How do I Kegel?

Weird hint: it might help to think about jellyfish or blueberries.

Dr. Jessica Babich
Jessica is a physical therapist in New York City specializing in pelvic floor dysfunction and the founder of Chelsea Method.

Kegels are contractions of the pelvic floor muscles which are located in the bicycle seat area of the pelvis. They are the muscles responsible for urinary and fecal continence but they also play a big role in sexual function and core stabilization. Your pelvic floor muscles rarely work in isolation.  However, it is important to be able to identify and assess these muscles independently, especially after having a baby. There are many cues that can help you access your pelvic floor. Some common cues are:


Visualizing a jellyfish floating up toward your belly button.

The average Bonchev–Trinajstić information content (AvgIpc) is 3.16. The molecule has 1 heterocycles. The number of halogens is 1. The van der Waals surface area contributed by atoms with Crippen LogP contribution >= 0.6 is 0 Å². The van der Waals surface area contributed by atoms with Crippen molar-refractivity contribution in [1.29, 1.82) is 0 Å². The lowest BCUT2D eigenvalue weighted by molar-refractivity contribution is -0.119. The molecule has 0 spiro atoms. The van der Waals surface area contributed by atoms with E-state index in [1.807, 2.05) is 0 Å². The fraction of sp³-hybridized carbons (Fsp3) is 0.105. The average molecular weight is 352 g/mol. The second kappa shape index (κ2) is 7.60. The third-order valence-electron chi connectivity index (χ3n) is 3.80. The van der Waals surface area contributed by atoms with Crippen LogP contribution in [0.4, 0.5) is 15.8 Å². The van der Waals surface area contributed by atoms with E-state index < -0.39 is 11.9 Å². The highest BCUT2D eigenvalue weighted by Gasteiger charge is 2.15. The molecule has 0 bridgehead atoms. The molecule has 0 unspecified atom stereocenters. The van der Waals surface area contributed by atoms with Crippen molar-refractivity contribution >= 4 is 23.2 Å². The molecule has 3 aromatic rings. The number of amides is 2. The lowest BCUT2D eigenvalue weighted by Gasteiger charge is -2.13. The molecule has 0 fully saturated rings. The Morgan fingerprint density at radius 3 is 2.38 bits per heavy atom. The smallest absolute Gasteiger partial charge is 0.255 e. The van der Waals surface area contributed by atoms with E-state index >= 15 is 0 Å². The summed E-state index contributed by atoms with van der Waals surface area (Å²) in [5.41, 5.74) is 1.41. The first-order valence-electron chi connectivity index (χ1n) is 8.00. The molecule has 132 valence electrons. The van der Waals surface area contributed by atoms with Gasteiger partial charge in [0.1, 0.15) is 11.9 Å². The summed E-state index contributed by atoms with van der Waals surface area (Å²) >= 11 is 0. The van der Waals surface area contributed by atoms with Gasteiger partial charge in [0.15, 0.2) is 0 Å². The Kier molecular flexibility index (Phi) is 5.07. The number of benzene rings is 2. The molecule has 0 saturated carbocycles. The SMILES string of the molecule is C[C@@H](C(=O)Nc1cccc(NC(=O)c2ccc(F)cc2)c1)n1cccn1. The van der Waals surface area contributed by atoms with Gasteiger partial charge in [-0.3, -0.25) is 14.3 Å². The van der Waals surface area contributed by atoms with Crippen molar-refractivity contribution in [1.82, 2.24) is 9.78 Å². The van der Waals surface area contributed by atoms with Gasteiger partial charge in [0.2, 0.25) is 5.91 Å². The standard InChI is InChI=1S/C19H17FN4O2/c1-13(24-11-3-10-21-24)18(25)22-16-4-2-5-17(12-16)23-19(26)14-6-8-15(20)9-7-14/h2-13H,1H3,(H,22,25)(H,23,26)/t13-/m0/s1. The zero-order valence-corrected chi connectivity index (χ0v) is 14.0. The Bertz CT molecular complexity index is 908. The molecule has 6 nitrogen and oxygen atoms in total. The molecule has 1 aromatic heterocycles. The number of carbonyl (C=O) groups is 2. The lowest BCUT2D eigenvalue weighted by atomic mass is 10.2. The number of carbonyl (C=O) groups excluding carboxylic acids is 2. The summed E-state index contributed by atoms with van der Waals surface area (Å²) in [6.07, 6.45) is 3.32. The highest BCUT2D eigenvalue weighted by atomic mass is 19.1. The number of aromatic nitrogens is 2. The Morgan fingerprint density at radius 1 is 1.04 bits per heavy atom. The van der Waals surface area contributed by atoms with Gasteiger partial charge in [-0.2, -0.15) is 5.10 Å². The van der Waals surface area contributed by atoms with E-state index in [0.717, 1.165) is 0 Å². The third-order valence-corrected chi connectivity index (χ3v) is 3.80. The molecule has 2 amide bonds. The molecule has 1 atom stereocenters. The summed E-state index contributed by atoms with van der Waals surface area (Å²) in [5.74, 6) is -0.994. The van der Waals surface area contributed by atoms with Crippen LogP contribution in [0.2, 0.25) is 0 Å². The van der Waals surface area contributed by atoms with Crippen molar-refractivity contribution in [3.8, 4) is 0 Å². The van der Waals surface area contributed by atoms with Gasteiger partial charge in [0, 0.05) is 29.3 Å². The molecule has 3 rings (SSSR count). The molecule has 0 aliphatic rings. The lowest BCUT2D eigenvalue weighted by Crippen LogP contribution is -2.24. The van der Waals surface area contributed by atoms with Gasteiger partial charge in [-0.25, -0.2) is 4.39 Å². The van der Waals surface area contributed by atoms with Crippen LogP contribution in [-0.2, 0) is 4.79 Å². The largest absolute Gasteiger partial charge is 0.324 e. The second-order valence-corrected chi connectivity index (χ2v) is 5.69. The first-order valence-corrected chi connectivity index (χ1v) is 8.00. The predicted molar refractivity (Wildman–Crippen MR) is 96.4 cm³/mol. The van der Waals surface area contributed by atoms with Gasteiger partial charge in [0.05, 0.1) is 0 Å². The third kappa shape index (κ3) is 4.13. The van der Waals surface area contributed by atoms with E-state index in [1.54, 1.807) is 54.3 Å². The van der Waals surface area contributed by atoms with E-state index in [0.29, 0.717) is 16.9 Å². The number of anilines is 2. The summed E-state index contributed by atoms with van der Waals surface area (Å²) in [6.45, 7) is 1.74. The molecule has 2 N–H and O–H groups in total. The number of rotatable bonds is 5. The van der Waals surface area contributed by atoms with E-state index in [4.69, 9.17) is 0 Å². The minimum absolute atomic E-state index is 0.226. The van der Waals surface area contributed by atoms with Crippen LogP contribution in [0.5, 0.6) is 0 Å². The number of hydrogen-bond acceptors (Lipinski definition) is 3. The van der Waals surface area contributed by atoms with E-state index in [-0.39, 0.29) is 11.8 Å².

Visualizing the walls of your vagina closing and lifting like an elevator
Visualizing lifting a small blueberry with your vagina
Try to bring your two sit bones together
Try to bring your tailbone and your pubic bone together without moving your pelvis
Try to stop the flow of your urine.


If you’re not sure that these cues are working for you, you can slide your hand along the inside of your sit bone and feel for any contraction. If none of these work for you, that’s ok. Chelsea Method will bring you through specific exercises targeting your pelvic floor in isolation as well as integrating it into your whole body system to achieve automatic core function. These exercises were smartly designed utilizing the overflow principal, which allows stronger groups of muscles to facilitate weaker ones. Seeking out a pelvic floor physical therapist can also be a great tool in helping you identify these muscles.

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